First steps towards a North Atlantic Energy Network
Access and utilisation of renewable energy is a key element in combating global warming. The NAEN project (North Atlantic Energy Network ) explore the possibilities for exporting energy from Iceland (hydropower) and Shetland (wind) to Europe.
Iceland’s Minister of Industry and Commerce, Ragnheiður Elín Árnadóttir, presented Tuesday 26th a new report on the proposed North Atlantic Energy Network (NAEN) at the Artic Frontiers Conference in Tromsø, Norway.
The report is the outcome of a study that explored the potential of connecting currently isolated energy systems and some of the best renewable energy sources in the Arctic, Nordic and northern European regions to the large energy markets of the UK and European continent. The project involved collaboration between representatives from the Faroe Islands, Greenland, Iceland, Norway and Shetland since February 2015 and has facilitated the informative exchange of knowledge between the participating regions and organisations.
Access and utilisation of renewable energy is a key element in combating global warming and the countries behind the NAEN project could benefit from integrated future cooperation regarding exporting energy and knowledge in this field. Furthermore, a platform to develop this collaboration and mapping the possibilities for future development in this area could be beneficial for all of Europe.
A 100 MW cable between Iceland and Faroe Islands is possible but might not be economically competitive. Faroe Islands and Shetland have offshore wind conditions on land and large windfarms in Faroe Islands need powerful interconnectors. A large cable from Iceland to Scotland could be laid via the Faroes and Shetland and could possibly transmit energy from Iceland, Shetland and Faroe Islands to Scotland and Europe. A probable synergy effect could be to transmit hydropower from Iceland in summer and wind power from Faroes and Shetland in winter.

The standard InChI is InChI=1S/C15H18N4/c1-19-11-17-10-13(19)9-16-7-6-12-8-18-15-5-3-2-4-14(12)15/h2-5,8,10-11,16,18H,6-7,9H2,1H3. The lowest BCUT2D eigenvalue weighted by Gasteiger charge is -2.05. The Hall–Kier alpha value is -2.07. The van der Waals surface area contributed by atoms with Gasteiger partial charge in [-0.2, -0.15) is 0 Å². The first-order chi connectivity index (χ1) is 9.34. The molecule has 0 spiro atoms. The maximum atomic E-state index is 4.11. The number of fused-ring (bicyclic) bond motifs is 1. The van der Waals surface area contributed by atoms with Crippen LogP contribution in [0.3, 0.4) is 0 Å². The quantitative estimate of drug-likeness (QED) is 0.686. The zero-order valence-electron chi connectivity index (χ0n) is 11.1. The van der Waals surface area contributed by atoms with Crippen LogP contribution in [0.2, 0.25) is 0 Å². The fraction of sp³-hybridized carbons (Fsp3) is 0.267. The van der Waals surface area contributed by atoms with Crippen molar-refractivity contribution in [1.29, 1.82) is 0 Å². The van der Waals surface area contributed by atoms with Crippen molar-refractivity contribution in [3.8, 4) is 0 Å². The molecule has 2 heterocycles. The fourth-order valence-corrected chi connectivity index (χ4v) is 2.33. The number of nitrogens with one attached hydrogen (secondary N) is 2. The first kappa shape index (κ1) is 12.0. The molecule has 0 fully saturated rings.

The submission of Scottish Hydro Electric Transmission’s (SHE-T) needs case for developing a 600 MW transmission cable between Shetland and the UK national grid, is expected to be submitted to the UK electricity regulator Ofgem in 2016. The Shetland to UK interconnector project has been in process for over a decade and is the main focus for harnessing Shetland’s exceptional wind resource. The North Atlantic Energy Network has highlighted the potential for Iceland and Faroe Islands to export renewable energy to electricity markets in the UK, Norway and connect to the wider European grid. Cable routes from Iceland to the UK are currently being investigated and Faroe Islands also have an interest in securing a supply of renewable energy from Iceland.
Greenland has a big hydropower and solar energy potential, which is not known in detail. Further work is needed to map the potentials in harmony with better infrastructure. As Norway is already in the process of building a new submarine cable (HVDC interconnector) to Great Britain, to be finished in 2021, this may reduce the need for a new cable connection with Norway in the near future.
The report highlights that the potential for further exploitation of renewable sources including hydropower, wind, geothermal and solar energy is very high in the North Atlantic countries. Further studies will be required in order to map the total amount of sustainable energy in this huge area.